There exists two categories of memory attestation and memory erasure techniques . The first one relies on special and trusted hardware installed on a device. This technique has been regarded as expensive and unsuitable for low-cost IoT devices . The other one is software-based, where few assumptions on the hardware capabilities of devices are made.
In a memory attestation procedure, a verifier is capable of reading part or the entire prover’s memory. If the reading is correct, the verifier can determine whether malicious code resides in the prover and take security measures accordingly. Obtaining a proof of correct reading is challenging, though. The device can be already infected, making it easy for malicious code to delude simple reading requests.
Various memory attestation techniques have been introduced in recent years. SWATT 
, for example, challenges the prover to traverse and compute a checksum of its memory based on a random total order of memory indexes. For that, the verifier uses a pseudo-random sequence with a secret seed revealed to the prover prior commence of the attestation procedure. SWATT assumes that, with high probability, a number of indexes will hit memory occupied by the malicious code. This forces the malicious code to make on-the-fly checksum computations, which is detected by measuring the delay in the prover’s responses. A similar technique is used by Pioneer.
Shaneck et al. argue that tight timing-based techniques can hardly be used for remote attestation 
. The reason is that the network and communication channel may introduce unforeseen delays, and that accurately estimating computational time in software execution is a challenge in itself. Hence, Shaneck et al. propose a scheme where the verifier sends an obfuscated and self-modifying attestation code to the prover. The security of their scheme is based on the observation that performing static analysis on afreshly generated code is notoriously difficult for an attacker.
Secure memory erasure is less ambitious than memory attestation in terms of reading capabilities. Yet it can be equally effective when it comes to ensuring that a device contains no malicious code in memory. A common assumption in the literature on memory erasure is that the prover does not receive external help during the execution of the protocol. This is enforced in  by selective jamming of all, but the prover, nearby devices during the run of the protocol. Communication jamming has the side-effect of preventing man-in-the-middle attackers from interfering with the execution of the protocol, hence making security analysis simpler.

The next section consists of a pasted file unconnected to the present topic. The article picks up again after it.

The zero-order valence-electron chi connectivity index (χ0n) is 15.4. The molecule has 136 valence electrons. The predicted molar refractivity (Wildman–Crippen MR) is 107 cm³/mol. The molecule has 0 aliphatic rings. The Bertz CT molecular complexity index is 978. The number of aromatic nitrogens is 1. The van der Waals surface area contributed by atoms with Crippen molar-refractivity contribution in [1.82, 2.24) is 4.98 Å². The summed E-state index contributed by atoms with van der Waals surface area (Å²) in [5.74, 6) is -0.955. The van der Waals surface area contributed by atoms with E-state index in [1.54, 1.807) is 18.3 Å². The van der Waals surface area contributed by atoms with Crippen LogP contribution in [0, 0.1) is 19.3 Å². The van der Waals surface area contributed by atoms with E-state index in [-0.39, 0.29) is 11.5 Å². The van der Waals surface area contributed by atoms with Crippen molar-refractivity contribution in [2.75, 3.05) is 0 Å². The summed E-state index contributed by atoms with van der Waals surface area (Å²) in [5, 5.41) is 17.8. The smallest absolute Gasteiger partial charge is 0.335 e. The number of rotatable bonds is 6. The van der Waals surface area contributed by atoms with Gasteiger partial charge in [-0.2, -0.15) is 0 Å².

Improvements upon the protocol in  have mainly focused on computational complexity, e.g. [12, 16], keeping selective jamming as a key security measure. However, communication jamming has the drawback of not been fully effective , i.e. it can be bypassed. Moreover, it may be illegal in some standard wireless bands. It follows the question of whether secure memory erasure protocols that resists man-in-the-middle attacks can be implemented.
To the best of our knowledge, SPEED  is the first memory erasure protocol that aims to resist man-in-the-middle attacks. It implements a memory isolation technique, as in , to store security-relevant functions and cryptographic keys. In this trusted portion of the device’s memory, SPEED implements a distance bounding protocol  with the goal of enforcing proximity between prover and verifier. The authors argue that proximity makes it difficult for an attacker to tamper with the protocol’s messages. However, the security of their protocol still rely on assumptions that are not considered in the distance bounding literature, such as the use of visual inspection to prevent impersonation.
No memory erasure protocol in literature has been proven secure within standard symbolic security models, such as the Dolev-Yao model . In contrast, security standards (e.g. ISO/IEC 9798 ) and major security protocols (e.g. TLS 1.3 ) have been analyzed, fixed and improved, by expressing their goals within symbolic security models and verifying their correctness with automated proving tools, such as ProVerif  and Tamarin . This work addresses such gap.
3 Secure memory erasure in the presence of distant attackers
In this section, we introduce an informal security framework to analyze memory erasure protocols in the presence of man-in-the-middle attackers. A formalization within a symbolic security model of the concepts introduced in this section will follow immediately after.
3.1 Secure memory erasure
Most proofs of secure erasure (PoSE) are based on the notion of memory filling, whereby a verifier requests a prover to full its memory with meaningless data, such as a random sequence. In this setting, Karvelas and Kiayias  consider a memory erasure protocol secure if the prover cannot maintain a portion of its memory intact. Perito and Tsudik’s definition is more fine-grained, stating that secure erasure is achieved when prover and verifier agree on a memory variable . We adopt in this article the latter.